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Acta Anaesthesiol Scand. 2019 May 9. doi: 10.1111/aas.13384. [Epub ahead of print]

Increased risk of fatal paediatric injuries in rural Northern Norway.

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Anaesthesia and Critical Care Research Group, Faculty of Health Sciences, University of Tromsø, The Arctic University of Norway, Hammerfest, Norway.
Department of Anaesthesia and Intensive Care, Hammerfest Hospital, Finnmark Health Trust, Hammerfest, Norway.
Norwegian National Advisory Unit on Trauma, Division of Emergencies and Critical Care, Oslo University Hospital, Oslo, Norway.



Finnmark, Northern Norway, had a mortality rate for paediatric injury in 1998-2007 that was more than twice the national average. We investigated whether this rate had decreased in 2008-2015 after improvements in emergency care. We also compared the mortality rate to rates of non-fatal injury and trauma team activation both regionally and in Norway.


The study was based on 4 national registries. Mortality and injury rates were calculated per 100 000 persons per year. The study population was divided into age groups; 0-5, 6-10, 11-15 and 16-17 years.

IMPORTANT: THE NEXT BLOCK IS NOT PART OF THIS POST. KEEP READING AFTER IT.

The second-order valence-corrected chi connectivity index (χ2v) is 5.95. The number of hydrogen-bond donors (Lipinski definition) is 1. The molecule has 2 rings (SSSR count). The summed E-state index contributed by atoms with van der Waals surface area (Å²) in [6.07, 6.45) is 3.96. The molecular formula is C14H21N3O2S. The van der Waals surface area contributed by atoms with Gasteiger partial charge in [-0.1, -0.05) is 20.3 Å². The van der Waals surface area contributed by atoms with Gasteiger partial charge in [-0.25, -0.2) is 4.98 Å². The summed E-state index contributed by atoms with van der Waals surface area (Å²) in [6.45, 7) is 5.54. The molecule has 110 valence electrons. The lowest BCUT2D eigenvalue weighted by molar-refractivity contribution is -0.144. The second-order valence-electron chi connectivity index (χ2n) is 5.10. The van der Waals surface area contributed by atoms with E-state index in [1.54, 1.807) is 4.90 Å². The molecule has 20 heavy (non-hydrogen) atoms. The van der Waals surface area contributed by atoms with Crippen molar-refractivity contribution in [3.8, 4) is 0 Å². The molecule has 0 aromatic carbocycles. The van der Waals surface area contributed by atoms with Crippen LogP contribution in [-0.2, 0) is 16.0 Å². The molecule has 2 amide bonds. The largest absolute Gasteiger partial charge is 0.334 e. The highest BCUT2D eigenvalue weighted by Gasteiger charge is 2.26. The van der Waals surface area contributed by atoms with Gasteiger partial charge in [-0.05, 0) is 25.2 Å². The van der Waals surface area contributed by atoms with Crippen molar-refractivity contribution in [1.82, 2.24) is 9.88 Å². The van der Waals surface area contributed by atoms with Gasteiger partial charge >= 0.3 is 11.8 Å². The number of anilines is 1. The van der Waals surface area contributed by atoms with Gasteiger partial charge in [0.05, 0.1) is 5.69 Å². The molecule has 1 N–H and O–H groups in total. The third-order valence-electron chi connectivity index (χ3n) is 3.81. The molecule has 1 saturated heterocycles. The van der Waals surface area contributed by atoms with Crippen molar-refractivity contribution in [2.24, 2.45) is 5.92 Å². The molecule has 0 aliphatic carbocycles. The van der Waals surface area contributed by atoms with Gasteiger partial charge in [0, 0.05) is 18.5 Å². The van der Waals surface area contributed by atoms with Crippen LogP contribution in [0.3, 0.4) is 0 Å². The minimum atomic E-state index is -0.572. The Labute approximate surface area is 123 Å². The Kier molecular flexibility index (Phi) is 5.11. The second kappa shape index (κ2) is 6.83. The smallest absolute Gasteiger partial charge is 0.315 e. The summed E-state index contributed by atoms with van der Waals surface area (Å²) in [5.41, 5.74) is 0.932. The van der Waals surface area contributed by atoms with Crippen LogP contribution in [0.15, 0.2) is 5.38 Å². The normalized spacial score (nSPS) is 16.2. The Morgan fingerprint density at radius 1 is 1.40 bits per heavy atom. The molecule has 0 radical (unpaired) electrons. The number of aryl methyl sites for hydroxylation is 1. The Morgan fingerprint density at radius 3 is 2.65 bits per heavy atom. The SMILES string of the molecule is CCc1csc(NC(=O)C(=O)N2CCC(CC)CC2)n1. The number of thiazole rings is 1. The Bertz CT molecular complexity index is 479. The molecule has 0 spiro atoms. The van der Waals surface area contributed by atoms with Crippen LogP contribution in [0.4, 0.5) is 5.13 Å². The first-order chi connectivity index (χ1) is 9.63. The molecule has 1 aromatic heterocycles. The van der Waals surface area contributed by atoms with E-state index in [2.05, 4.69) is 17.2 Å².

Between 1998-2007 and 2008-2015 there was an overall decrease in paediatric mortality rate due to external causes in Norway in total from 7.1 to 4.0. Despite this, in 2008-2015, the mortality rate remained 2.5 times higher in Finnmark than in Norway (9.7, RR = 2.5 CI 1.4-4.3, P = 0.001), similar to findings for 1998-2007. Finnmark had half the rate of non-fatal injuries in 1999-2007 (5052, RR = 0.6, 95% CI 0.6-0.7, P < 0.001) and in 2008-2015 (3893, RR = 0.5, 95% CI 0.5-0.6, P < 0.001) as in Norway. The rate of trauma team activation was similar in Finnmark and Norway.


The risk of injury-related death remained significantly higher, while the overall risk of non-fatal injury was significantly reduced for children in rural Northern Norway. Thus, injuries in this rural area seem to be less frequent but more severe. There is a need for detailed examination of each death to determine possible preventive measures.


Norway; epidemiology; injury; paediatric; rural health; trauma


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